market in every other currency. If the reserve currency,
the U.S. dollar, falters, gold could well be launched
on the upside as people recognize its status as the
only "true currency."

5) Unsustainable Prices for Financial Assets

Western world investment demand will be the true
fundamental that drives gold much higher. Gold tends
to be counter-cyclical and investors buy it when financial
assets begin to lose credibility. Ownership and pricing
(P/E) of financial assets are at historic highs and if
inflation accelerates, the U.S. stock market is extremely
vulnerable. The ratio of the S & P 500 Index to the price
of gold reached an all-time high, by a considerable
margin, in 2000, but this parabola have been broken
and a downward trend is in effect. At the margin, if a
small amount of money is moved from financial assets
into gold, the price effect on gold will be dramatic and
the ratio will continue to move in gold's favor.

6) Increasing Evidence of Unsustainable Gold
Price Manipulation

a. Aggressive gold lending, which from an economic
perspective is indefensible, has filled the
supply/demand gap.

b. NY Fed gold has been mobilized when the gold price
is rising.

c. Timing of Exchange Stabilization Fund gains/losses
corresponds to gold price movements.

d. Audited reports of U.S. gold reserves show unexplained

e. Minutes of Fed meetings confirm officially denied gold

f. Rules on gold swaps revised but subsequently denied.
However, individual central banks have repudiated the

g. U.S. gold reserves have recently been re-designated
twice, initially to "custodial gold" and latterly to "deep
storage gold."

h. Statistical analysis of unusual gold price movements
since 1994 indicate high probability of price suppression.
The invalidation since 1995 of Gibson's Paradox -- that
gold prices rise when real interest rates fall -- suggests that
the real manipulation began then.

i. NY gold price movements versus London trading defy

j. Timing of huge increases in bullion bank gold derivatives
is consistent with gold price declines.

k. Rapid decline in U.S. Treasury holdings of gold-backed
SDR certificates is not explained.

One or two of these factors could be viewed as random, but
the full body of evidence is overwhelming.

It would appear that gold is beginning to be viewed as
money again. Gold is the only monetary asset that doesn't
represent somebody else's liability, and with U.S. real
short-term interest rates now in negative territory, there is
no disadvantage in holding gold. Those with a vested
interest in containing the price of gold -- central banks,
bullion banks, heavily hedged gold companies -- will not
die easily, but the tide is moving strongly against them
and the embedded short positions could catapult the
gold price higher while imperiling the future of those
holding the short positions.

The great rallying cry of the bears is the mobilization of
even more central bank gold to the tide. Recently, Ernst
Welteke of the Bundesbank has spoken publicly of the
Germans selling gold after the initial Washington
Agreement limiting European central bank gold sales to
400 tonnes per year expires in late 2004 with the intention
of redeploying into stocks and bonds. Formerly,
commentary and action of this sort by central banks (the
announcement of Swiss sales, the initiation of English gold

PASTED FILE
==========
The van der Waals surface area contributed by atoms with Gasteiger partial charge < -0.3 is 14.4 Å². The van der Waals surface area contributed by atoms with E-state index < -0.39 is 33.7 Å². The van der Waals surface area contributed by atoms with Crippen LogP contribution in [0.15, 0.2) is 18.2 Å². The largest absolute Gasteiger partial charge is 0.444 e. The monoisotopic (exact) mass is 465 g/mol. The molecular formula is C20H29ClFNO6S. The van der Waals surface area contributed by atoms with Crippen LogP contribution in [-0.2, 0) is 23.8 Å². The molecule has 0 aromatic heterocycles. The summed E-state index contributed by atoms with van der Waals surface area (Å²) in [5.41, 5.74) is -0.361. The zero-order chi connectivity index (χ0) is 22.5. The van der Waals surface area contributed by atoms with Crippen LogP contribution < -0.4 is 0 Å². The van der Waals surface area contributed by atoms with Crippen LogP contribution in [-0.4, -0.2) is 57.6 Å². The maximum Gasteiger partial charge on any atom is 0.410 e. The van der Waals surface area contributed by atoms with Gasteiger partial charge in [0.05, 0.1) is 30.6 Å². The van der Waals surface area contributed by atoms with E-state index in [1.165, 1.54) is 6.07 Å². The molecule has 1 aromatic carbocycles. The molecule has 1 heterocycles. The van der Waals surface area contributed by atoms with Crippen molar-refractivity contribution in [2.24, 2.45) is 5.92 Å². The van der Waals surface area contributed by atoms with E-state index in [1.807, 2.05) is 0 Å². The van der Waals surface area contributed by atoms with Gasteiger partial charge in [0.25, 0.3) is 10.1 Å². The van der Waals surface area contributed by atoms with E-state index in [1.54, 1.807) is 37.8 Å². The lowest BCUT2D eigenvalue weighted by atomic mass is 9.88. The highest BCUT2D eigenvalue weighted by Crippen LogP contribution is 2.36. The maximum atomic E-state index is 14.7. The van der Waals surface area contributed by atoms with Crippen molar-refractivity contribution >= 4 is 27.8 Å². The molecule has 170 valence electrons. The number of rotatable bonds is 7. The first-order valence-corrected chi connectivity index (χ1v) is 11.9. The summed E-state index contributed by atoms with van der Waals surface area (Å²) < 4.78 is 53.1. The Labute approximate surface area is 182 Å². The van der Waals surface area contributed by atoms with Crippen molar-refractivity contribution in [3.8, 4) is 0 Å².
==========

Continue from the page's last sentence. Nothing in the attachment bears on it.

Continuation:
auctions, etc.) devastated the gold market but this elicited
little more than a yawn. An astute gold analyst in South
Africa postulated the reason why, perhaps. There are
strong rumors that Deutschebank has borrowed an
enormous amount of gold (more than $10 billion worth)
from the Bundesbank over the years to facilitate the
carry trade, producer hedging, etc. and it is becoming
apparent that there is no way they will be able to pay it
back. Perhaps, to make good on their gold loans, they
will reimburse the Bundesbank with stocks and bonds
and Mr. Welteke is readying the German public for
with his statements.

In addition, there are enormous dollar reserves building
up in the Far East, particularly in China, and the Far East has
acknowledged being significant buyers of gold. So the flow
of central bank gold is not only one-way. Even the Russian
Central Bank is on the buy side. The shibboleth of central
bank sales will undoubtedly be trotted out again, but it is
losing its sting, particularly if the possibility that as much
as half of all the central bank gold may already be in the
market starts to become more widely recognized.

In addition, in the '70s, when gold was rising sharply in
price, central banks, after having been heavy sellers at
$35/oz., sold little or none at higher prices. Central bankers
are no different than the momentum players; if the price is
rising, they are more likely to be buyers than sellers.

One last observation concerns the gold share price action
prior to the explosion of gold prices in the '70s. Then, as
now, gold stocks rose to prices that made no sense to
observers who had a static view on gold prices, but the
stock buyers knew that sharply higher gold prices were
inevitable. I suspect that is the case today, particularly
when one examines the foregoing evidence.

7) Gold Stocks

Gold stocks are perceived by many to expensive, but, in
fact, they are considerably cheaper than they were in the
late '90s. The central banks' overt attempts to bring the
gold price down (Swiss sales, British auctions, etc.) at
that time removed the premium in gold shares and it is
now gradually being restored as confidence returns to
the sector. In fact, if the gold prices were to rise sharply,
I would not be surprised if the price to NAV continued to
rise due to a shortage of viable gold stocks.